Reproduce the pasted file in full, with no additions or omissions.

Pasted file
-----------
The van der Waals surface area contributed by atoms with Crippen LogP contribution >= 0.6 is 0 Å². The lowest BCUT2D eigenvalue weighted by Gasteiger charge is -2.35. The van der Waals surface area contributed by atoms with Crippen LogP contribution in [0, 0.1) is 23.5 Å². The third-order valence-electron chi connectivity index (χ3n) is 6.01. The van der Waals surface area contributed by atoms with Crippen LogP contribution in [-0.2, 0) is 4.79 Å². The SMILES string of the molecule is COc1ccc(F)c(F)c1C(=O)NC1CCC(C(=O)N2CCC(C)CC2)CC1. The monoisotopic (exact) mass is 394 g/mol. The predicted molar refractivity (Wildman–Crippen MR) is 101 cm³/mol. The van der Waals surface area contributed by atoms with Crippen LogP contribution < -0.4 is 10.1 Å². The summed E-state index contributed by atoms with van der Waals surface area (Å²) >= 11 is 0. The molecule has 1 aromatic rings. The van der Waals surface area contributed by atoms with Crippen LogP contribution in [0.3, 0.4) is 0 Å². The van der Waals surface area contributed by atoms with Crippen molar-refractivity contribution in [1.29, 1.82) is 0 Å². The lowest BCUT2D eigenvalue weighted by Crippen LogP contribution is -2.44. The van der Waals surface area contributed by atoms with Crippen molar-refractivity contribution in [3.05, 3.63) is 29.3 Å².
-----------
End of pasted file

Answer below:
The van der Waals surface area contributed by atoms with Crippen LogP contribution >= 0.6 is 0 Å². The lowest BCUT2D eigenvalue weighted by Gasteiger charge is -2.35. The van der Waals surface area contributed by atoms with Crippen LogP contribution in [0, 0.1) is 23.5 Å². The third-order valence-electron chi connectivity index (χ3n) is 6.01. The van der Waals surface area contributed by atoms with Crippen LogP contribution in [-0.2, 0) is 4.79 Å². The SMILES string of the molecule is COc1ccc(F)c(F)c1C(=O)NC1CCC(C(=O)N2CCC(C)CC2)CC1. The monoisotopic (exact) mass is 394 g/mol. The predicted molar refractivity (Wildman–Crippen MR) is 101 cm³/mol. The van der Waals surface area contributed by atoms with Crippen LogP contribution < -0.4 is 10.1 Å². The summed E-state index contributed by atoms with van der Waals surface area (Å²) >= 11 is 0. The molecule has 1 aromatic rings. The van der Waals surface area contributed by atoms with Crippen LogP contribution in [0.3, 0.4) is 0 Å². The van der Waals surface area contributed by atoms with Crippen molar-refractivity contribution in [1.29, 1.82) is 0 Å². The lowest BCUT2D eigenvalue weighted by Crippen LogP contribution is -2.44. The van der Waals surface area contributed by atoms with Crippen molar-refractivity contribution in [3.05, 3.63) is 29.3 Å².